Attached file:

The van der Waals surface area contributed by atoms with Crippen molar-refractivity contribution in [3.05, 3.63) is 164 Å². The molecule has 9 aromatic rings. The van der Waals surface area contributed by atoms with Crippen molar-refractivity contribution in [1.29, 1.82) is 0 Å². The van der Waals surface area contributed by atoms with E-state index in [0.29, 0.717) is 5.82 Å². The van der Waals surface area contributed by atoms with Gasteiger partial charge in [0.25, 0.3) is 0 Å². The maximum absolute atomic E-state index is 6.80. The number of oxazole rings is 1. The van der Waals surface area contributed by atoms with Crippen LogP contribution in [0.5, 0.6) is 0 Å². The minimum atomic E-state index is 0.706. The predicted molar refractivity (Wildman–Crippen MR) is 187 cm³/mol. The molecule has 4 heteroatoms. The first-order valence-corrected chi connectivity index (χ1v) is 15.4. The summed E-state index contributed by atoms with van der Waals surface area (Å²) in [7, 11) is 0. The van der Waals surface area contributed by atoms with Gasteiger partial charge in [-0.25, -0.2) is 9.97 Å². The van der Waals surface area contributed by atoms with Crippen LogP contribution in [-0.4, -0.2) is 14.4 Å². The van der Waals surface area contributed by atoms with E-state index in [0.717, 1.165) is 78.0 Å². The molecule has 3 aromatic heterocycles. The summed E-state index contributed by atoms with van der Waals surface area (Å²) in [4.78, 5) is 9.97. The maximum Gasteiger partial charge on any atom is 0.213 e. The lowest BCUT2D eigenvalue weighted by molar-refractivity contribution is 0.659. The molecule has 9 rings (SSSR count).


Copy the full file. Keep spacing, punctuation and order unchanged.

The van der Waals surface area contributed by atoms with Crippen molar-refractivity contribution in [3.05, 3.63) is 164 Å². The molecule has 9 aromatic rings. The van der Waals surface area contributed by atoms with Crippen molar-refractivity contribution in [1.29, 1.82) is 0 Å². The van der Waals surface area contributed by atoms with E-state index in [0.29, 0.717) is 5.82 Å². The van der Waals surface area contributed by atoms with Gasteiger partial charge in [0.25, 0.3) is 0 Å². The maximum absolute atomic E-state index is 6.80. The number of oxazole rings is 1. The van der Waals surface area contributed by atoms with Crippen LogP contribution in [0.5, 0.6) is 0 Å². The minimum atomic E-state index is 0.706. The predicted molar refractivity (Wildman–Crippen MR) is 187 cm³/mol. The molecule has 4 heteroatoms. The first-order valence-corrected chi connectivity index (χ1v) is 15.4. The summed E-state index contributed by atoms with van der Waals surface area (Å²) in [7, 11) is 0. The van der Waals surface area contributed by atoms with Gasteiger partial charge in [-0.25, -0.2) is 9.97 Å². The van der Waals surface area contributed by atoms with Crippen LogP contribution in [-0.4, -0.2) is 14.4 Å². The van der Waals surface area contributed by atoms with E-state index in [0.717, 1.165) is 78.0 Å². The molecule has 3 aromatic heterocycles. The summed E-state index contributed by atoms with van der Waals surface area (Å²) in [4.78, 5) is 9.97. The maximum Gasteiger partial charge on any atom is 0.213 e. The lowest BCUT2D eigenvalue weighted by molar-refractivity contribution is 0.659. The molecule has 9 rings (SSSR count).